Tickets will be on sale to the public 7/27 at noon. On sale to all Passim members 7/20 at noon. On sale to All Access Passim members 7/13 at noon.
Passim requires all staff, performers, and patrons to show proof of COVID-19 vaccine when they work, attend performances, classes, and workshops at Passim. Patrons will be asked to show their vaccination card or a photo of their vaccination card when they enter the club. Patrons will be asked to show proof each time they visit the club. If a patron is not able to show proof of vaccination they will not be allowed to attend the performance, and their ticket purchase will be refunded.
During COVID, Passim has invested in its live stream capability, and we encourage patrons who have not been vaccinated or others who don’t feel comfortable yet visiting the club to watch the live streams or attend online classes instead. If you purchased a ticket but aren’t feeling well, please stay home and watch the livestream instead.
As per CDC guidelines, people are considered fully vaccinated; 2 weeks after their second dose in a 2-dose series, such as the Pfizer or Moderna vaccines; or 2 weeks after a single-dose vaccine, such as Johnson & Johnson’s Janssen vaccine.
Patrons and staff must wear masks at Passim unless actively eating or drinking. Artists may remove masks when performing and will maintain a 6-ft distance from the audience.
Passim is committed to providing a safe environment for all to work, listen, and enjoy live music. It is our hope that we can ease these restrictions once further progress has been made reducing transmission of the virus. Until then, we appreciate your patience and cooperation.
“All the things that brought me comfort, they just seem tired and worn, what always used to work ain’t working anymore,” sings award-winning, Massachusetts-based singer/songwriter Mark Erelli, a few songs in to his newest release Blindsided. It’s a realization that has washed over many of us, like headlights sweeping across the bedroom ceiling on a sleepless night. But for a songwriter, such an appraisal is a call to action.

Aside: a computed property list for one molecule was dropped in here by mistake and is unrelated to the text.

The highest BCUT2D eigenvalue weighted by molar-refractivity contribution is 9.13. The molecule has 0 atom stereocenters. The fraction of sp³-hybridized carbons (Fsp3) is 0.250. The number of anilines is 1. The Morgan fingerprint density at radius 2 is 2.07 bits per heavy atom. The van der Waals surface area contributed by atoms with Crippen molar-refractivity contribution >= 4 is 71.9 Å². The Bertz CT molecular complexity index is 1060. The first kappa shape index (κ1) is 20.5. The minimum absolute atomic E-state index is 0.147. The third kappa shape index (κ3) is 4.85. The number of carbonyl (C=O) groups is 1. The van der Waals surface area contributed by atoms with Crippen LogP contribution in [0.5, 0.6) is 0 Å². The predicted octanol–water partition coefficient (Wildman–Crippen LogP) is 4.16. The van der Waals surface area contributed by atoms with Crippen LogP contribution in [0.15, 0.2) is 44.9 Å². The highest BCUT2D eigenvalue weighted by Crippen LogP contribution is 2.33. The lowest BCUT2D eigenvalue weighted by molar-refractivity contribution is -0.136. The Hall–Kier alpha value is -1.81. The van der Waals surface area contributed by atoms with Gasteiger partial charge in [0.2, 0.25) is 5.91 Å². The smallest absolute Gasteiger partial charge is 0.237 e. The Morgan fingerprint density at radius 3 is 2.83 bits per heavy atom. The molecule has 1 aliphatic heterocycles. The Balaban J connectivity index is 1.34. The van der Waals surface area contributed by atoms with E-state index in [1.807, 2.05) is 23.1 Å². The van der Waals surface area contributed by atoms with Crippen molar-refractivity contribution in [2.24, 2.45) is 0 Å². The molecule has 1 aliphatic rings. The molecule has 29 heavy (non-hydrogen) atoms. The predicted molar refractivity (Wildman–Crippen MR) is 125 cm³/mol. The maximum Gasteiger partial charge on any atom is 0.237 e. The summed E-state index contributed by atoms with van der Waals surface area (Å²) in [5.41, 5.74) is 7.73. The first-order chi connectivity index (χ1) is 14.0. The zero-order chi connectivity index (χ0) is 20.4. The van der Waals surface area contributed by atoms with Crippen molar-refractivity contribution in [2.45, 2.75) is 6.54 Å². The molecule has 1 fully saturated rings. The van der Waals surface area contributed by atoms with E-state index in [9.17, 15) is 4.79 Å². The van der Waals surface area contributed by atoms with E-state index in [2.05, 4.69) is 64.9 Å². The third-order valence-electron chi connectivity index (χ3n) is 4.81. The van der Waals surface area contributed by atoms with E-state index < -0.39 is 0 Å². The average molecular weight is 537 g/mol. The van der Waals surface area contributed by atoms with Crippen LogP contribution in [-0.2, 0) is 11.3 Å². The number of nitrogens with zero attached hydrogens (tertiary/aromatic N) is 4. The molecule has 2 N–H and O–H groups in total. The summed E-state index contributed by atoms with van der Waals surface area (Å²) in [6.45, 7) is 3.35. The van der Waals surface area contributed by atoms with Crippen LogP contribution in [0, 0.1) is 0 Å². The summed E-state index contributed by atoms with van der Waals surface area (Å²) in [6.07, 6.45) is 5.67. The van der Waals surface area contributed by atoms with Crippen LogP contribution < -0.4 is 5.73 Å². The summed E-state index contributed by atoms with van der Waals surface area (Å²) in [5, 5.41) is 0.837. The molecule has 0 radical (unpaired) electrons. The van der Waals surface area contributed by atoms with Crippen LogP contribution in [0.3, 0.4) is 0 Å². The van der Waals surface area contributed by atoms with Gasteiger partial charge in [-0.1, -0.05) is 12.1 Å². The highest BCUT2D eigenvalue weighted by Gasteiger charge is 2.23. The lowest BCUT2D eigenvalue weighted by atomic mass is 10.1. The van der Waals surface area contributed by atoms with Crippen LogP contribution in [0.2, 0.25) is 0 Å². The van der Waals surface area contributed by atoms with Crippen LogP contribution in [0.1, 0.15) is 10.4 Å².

Erelli rose to the occasion with a writing streak, generating well over 30 new songs to choose from for his newest record. He ultimately gravitated toward those that wrestled with the questions we encounter in the “middle,” the certain point in life when you reflect on your hopes and dreams and what you thought were certainties. “One glance at the headlines and anyone can see that we are questioning the stories we’ve told ourselves and, in many cases, they aren’t proving as durable as they once seemed,” he explains. ”Do the things I took for granted as truth when I was younger still hold up? What can I still lean on? Am I strong enough for the ones I love to lean on me? The answers, if there even are answers, can be both unsettling and reaffirming.”
The aptly-titled Blindsided was forged in this process of reckoning, of taking stock of the soul, and being pleasantly surprised. Mining the same gritty yet soulful territory as John Hiatt’s Bring The Family or Bonnie Raitt’s Nick Of Time, Erelli contemplates the delicate tension between love and commitment, faith and family, disillusionment and hope. But this isn’t a confession from the therapist’s couch; it’s rock ’n roll, and Erelli is clearly taking his cues from heroes like Petty and Prine. Over the course of Blindsided’s 11 tracks, the message of each song is distilled to its purest form, as fearlessly honest in perspective as it is straightforward in its delivery.
To create the soundtrack that reflected this reinvigorated approach to songwriting, Erelli consulted his mental list of fellow musicians with whom he had forged connections in recent years, and realized they all lived in Nashville. So he made the trek to Music City, with best friend and multi-instrumentalist/producer Zachariah Hickman in tow, curious to see what effect a change in geography, personnel, and context would produce. With the help of drummer Jamie Dick (Rhiannon Giddens, Our Native Daughters), guitarist Sadler Vaden (Jason Isbell, Josh Ritter), Kai Welch (Molly Tuttle, Kacey Musgraves) on keys, producer Hickman on bass, and Dan Knobler (Lake Street Dive, Caroline Spence) recording and mixing, the result couldn’t have been more unanticipated. Against the backdrop of Blindsided’s hungrier, hook-laden sound, with the inspired addition of a string quartet on half of the album, Erelli has never sounded more passionate or vital.
Erelli has forged a colorful career by making the art of “being everywhere all the time” seem effortless. It’s hard to think of another artist who seems equally at home serving as a sideman for GRAMMY-winning artists like Paula Cole, Marc Cohn, and Josh Ritter, or producing albums for Lori McKenna, as he does writing and producing his own material, like last year’s “By Degrees,” on which he was joined by a host of voices including Rosanne Cash and Sheryl Crow. That song was nominated for “Song Of The Year” at the 2019 Americana Music Awards, and served to reintroduce Erelli to a wider audience. And just in time, because Blindsided combines the exuberance of Erelli’s signature sound with the wisdom that comes with over 20 years of songwriting, capturing an artist at a point in his career where he is clearly digging deep and swinging for the fences.
“In one of my favorite Tom Petty songs, he sings ‘it took a world of trouble, took a world of tears, it took a long time to get back here,’” Erelli says. “I think I know exactly how he felt.”